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Muhammadu Buhari on treasury looters and the 2019 election

Buhari

By Rotimi Fasan

ARE there Nigerians still wondering if President Muhammadu Buhari would be contesting the 2019 election? Are there people out there still reading the language of the president’s body to know his plans for 2019? Such people sure now have their answer. The president himself ended any doubts about his political direction post 2019 with his campaign-like visit to Kano last week. Although billed as a state visit during which he was to inaugurate some projects embarked on by the Kano State government under Abdullahi Ganduje, Buhari’s visit turned out to be a subtle testing ground and perhaps launch pad for his re-election ambition. Buhari left no room for any speculations about what was perhaps the real intention for the visit when he rhapsodized about the implications of the warm reception he received from the huge crowd that welcomed him at the Kano airport. If an election was held now, the president mused, it was certain he would carry the day given the crowd that met him.

Buhari could not but imagine himself to be on the campaign trail again. He couldn’t but imagine the electoral value of such a huge crowd in the heat of a campaign, not minding that the presence of many in the crowd was probably bought for a few hundred naira. But this wouldn’t matter to the president. What counted was what the huge crowd portended for his re-election plans now that possible rivals are emerging to align and realign for the battle ahead. President Buhari knew it would be premature in the estimation of many Nigerians for him to start campaigning for 2019. Not when he is yet to deliver on his 2015 electoral promises. But what is he to do now that potential rivals are getting into election mode and are raising questions about his performance? Aren’t they having a head start that might be difficult to erase? Nothing messes up the mind like anxiety that is not entirely without foundation. Buhari knows in spite of anything his close and extended family supporters tell him that Nigerians are not very happy with his performance.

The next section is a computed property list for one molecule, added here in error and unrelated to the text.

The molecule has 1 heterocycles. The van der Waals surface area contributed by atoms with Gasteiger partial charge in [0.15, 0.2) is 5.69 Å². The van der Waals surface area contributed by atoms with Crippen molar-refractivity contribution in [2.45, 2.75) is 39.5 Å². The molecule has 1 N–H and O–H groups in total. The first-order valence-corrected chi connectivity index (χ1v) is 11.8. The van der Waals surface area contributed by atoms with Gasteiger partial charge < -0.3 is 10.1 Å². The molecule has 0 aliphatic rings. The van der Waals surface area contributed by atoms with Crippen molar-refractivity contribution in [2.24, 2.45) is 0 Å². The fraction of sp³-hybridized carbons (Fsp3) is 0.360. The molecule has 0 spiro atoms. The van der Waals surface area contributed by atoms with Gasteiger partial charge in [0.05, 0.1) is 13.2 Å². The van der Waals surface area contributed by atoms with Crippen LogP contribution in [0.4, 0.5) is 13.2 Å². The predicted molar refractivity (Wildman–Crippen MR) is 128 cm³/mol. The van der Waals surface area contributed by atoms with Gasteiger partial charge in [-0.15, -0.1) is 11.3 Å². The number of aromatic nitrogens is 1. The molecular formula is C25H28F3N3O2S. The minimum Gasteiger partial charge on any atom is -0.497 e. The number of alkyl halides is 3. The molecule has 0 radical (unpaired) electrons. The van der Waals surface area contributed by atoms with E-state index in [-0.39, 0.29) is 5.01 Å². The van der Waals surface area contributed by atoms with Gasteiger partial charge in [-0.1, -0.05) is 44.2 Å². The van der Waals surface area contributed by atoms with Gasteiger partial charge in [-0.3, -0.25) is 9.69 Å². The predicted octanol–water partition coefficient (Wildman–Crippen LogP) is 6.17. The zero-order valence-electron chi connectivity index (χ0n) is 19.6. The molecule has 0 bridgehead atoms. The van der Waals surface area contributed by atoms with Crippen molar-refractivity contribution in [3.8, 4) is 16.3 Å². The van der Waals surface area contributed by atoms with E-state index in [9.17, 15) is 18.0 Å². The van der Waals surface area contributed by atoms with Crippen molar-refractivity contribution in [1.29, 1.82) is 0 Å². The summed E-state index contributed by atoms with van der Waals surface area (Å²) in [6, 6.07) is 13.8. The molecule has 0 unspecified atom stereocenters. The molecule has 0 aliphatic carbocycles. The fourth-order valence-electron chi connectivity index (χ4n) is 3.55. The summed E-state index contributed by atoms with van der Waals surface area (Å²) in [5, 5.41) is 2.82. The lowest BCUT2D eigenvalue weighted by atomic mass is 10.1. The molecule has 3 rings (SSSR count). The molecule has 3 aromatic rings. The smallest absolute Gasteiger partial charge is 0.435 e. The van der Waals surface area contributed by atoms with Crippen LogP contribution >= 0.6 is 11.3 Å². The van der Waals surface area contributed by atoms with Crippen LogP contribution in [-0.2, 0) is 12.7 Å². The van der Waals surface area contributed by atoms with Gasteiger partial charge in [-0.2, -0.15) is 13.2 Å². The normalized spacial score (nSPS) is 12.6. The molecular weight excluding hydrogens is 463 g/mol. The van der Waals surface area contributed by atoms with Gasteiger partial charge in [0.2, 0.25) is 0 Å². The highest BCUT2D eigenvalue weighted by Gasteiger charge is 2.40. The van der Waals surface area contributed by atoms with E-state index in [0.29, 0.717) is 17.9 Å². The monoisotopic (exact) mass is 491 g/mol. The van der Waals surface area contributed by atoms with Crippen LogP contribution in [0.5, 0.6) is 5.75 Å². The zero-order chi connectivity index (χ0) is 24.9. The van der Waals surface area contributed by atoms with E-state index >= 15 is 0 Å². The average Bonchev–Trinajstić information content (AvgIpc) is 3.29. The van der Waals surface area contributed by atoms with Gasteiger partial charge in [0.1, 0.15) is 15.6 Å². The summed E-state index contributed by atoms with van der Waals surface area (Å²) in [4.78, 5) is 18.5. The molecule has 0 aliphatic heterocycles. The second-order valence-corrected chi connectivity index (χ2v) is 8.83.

With such thoughts running through his mind, an appeal to his base couldn’t possibly harm at this moment? Now Buhari may no longer be in the good books of former allies like Rabiu Kwankwaso who made Kano an electoral dreamland, now that he has been claimed by those even his own wife never knew prior to his emergence as president, where better to go to appeal to the base than Kano? And to Kano the president headed where he couldn’t resist the urge to bait his opponents. In this electoral mood, President Buhari went on to say something he shouldn’t have said- something he is better advised to stop saying as he pushes ahead his plan to retain his tenancy of the presidential residence. It may sound like the right thing to say for a leader determined to turn things around but given his yet-unfolding record in tackling corruption, it was very wrong for President Buhari to say that Nigerians would no longer vote for past treasury looters. That is a decision for Nigerians to make and they won’t need the president to remind or tell them of it.